February 26, 2010, All Africa
Kenyan civil society is expressing its concern in response to Truth, Justice, and Reconciliation Commission (TJRC) chairman Kiplagat’s statement about his intentions to remain in his post. Previous apprehension about Mr. Kiplagat’s integrity reached a new level when the Ndung’u report mentioned the TJRC chairman in a negative light. The head of the International Centre for Transitional Justice’s Kenya office argued that “the chair must step down where a reasonable apprehension of bias exists”.
UN Special Representative: Liberians Should Decide How to Implement TRC Recommendations
Voice of America, February 26, 2010
Ellen Margaret Loj, the UN Representative for Liberia, says that Liberians need to decide how to better promote and protect human rights in Liberia. Loj said that one way the Liberians could proceed is to analyze the recommendations that the Truth and Reconciliation Committee released in December. Loj also noted that Liberia’s budget is too small to fund an operational army and police force—both of which are needed to ensure post-conflict peace and security.
Ex-Warlord to Run in Liberia’s President Poll
Washington Post, February 24, 2010
Liberian Senator Prince Johnson, a former Liberian warlord who a Liberian government commission wants to try for crimes against humanity, plans to run in the upcoming presidential election. Johnson claims to want the Presidency to address security concerns in Liberia and to further peace and security in the region. Johnson will run against current President Ellen Johnson Sirleaf, who the Liberian Truth and Reconciliation Committee believes should be prosecuted for crimes against humanity for her involvement in the Liberian civil war.
Four Dead in Religious Clashes in Liberia
Agence France Presse, February 27, 2010
Four were killed and twenty-three wounded in a clash between Muslim and Christian Liberians on February 26. UN peacekeepers moved into Monrovia after the outbreak of violence that supposedly sparked from the death of a Christian student in the village of Konia. The violence also caused hundreds of people to flee across the border into Guinea.
Timely Constitution Drafting Hinges on Maoists’ Behavior: PM Nepal
Nepal News, February 26, 2010
Nepali Prime Minister Madhav Kumar Nepal explained that the success in drafting a new constitution by May 28, 2010, depends upon cooperation from the Unified Communist Party of Nepal (Maoist) (UCPN-M). Prime Minister Nepal urged the UCPN-M to integrate and rehabilitate Maoist combatants. He also warned that the failure to draft a new constitution by the deadline would push the state into a crisis.
Fix Commissions’ Number: CA Panel
Kathmandu Post, February 28, 2010
The Nepali Constituent Assembly completed its study on the Committee to Determine the Structure of Constitutional Bodies, which determined how many constitutional institutions the new Constitution should guarantee. These institutions include a Federal Women Commission, Federal Indigenous Commission, Federal Dalit Commission, Federal Madhesi Commission, and Federal Commission for Disabled, Minorities, and Backward Groups.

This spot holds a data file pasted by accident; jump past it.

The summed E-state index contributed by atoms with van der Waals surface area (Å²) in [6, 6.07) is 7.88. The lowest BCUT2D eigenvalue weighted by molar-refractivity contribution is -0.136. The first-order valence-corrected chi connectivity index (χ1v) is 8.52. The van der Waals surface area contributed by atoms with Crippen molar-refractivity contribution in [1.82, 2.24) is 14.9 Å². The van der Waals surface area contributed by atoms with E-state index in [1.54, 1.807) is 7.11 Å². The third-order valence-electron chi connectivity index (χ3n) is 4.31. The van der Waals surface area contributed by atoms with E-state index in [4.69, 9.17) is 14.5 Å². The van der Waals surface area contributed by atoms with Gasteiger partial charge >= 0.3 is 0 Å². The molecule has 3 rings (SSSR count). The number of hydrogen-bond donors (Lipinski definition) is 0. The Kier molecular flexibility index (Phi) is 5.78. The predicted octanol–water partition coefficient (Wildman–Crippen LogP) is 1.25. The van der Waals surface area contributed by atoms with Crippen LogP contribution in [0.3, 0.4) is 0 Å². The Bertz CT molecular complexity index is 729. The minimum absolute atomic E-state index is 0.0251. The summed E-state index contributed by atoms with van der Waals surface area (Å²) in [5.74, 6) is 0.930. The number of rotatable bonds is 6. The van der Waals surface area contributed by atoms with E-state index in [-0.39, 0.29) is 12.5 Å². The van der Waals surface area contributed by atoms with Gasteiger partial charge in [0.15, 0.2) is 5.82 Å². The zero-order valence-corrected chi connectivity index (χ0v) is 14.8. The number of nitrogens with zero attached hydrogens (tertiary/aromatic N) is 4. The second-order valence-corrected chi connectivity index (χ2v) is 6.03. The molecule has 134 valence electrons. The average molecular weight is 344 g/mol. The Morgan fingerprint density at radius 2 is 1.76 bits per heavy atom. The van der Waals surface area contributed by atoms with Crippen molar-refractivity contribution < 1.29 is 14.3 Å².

Royalist Protest Paralyzes Nepal Capital
Agence France Presse, February 22, 2010
Shops and roads closed and Nepal’s capital city of Kathmandu came to a standstill as supporters of Nepal’s deposed royal family protested in the streets. The royalists, members of the Rastriya Prajatantra Party-Nepal (RPP-N), want Nepal to return to a Hindu monarchy. The 240-year old royal dynasty in Nepal ended in 2008 when the Maoists came to power and unseated former king Gyandendra.
General Sarath Fonseka to Stand in Sri Lanka Election
BBC News, February 25, 2010
General Sarath Fonseka is running for a seat in Sri Lanka’s parliament in the Colombo district representing the Democratic National Alliance, a weak coalition of six parties running in opposition to President Rajapaksa’s ruling party. Although Fonseka has contested his military detention as invalid because he is retired, he continues to be held on general allegations of working with “anti-government forces.” In addition, Fonseka has been charged with civilian offenses including engagement in fraud, breaking foreign exchange laws, and creating “disaffection in the armed forces.”
Sri Lankan Government Voices Anger as UK MPs Address Tamil Group
The Guardian, February 25, 2010
Tensions between Sri Lanka and the United Kingdom soured this week when UK Prime Ministers Gordon Brown and David Miliband met with the Global Tamil Forum (GTF), a new union of Tamils that held their inaugural conference in London this past week. The Sri Lankan government considers the GTF as a supporter of the Tamil Tigers, a terrorist group, and viewed the meeting as “lend[ing] credibility to an organization which is propagating the separatist agenda.” In response, the GTF reaffirmed its commitment to “the principles of democracy and non-violence.”
Sudan Signs Ceasefire Deal With Main Darfur Rebels
February 23, 2010, Reuters
Sudanese President Omar al-Bashir officially signed a ceasefire with the Justice and Equality Movement (JEM), Darfur’s most powerful rebel group, on February 23. The initial framework agreement includes a ceasefire, plans to integrate JEM soldiers into the Sudan Armed Forces, and a goal to reach a final peace agreement by March 15. As the first concrete sign that the Government of Sudan is willing to share power, the framework agreement also called for JEM to receive offers of government posts, the details of which will be worked out in the final peace agreement.
Sudan and New Darfur LJM to Sign another Framework Agreement
February 27, 2010, Sudan Tribune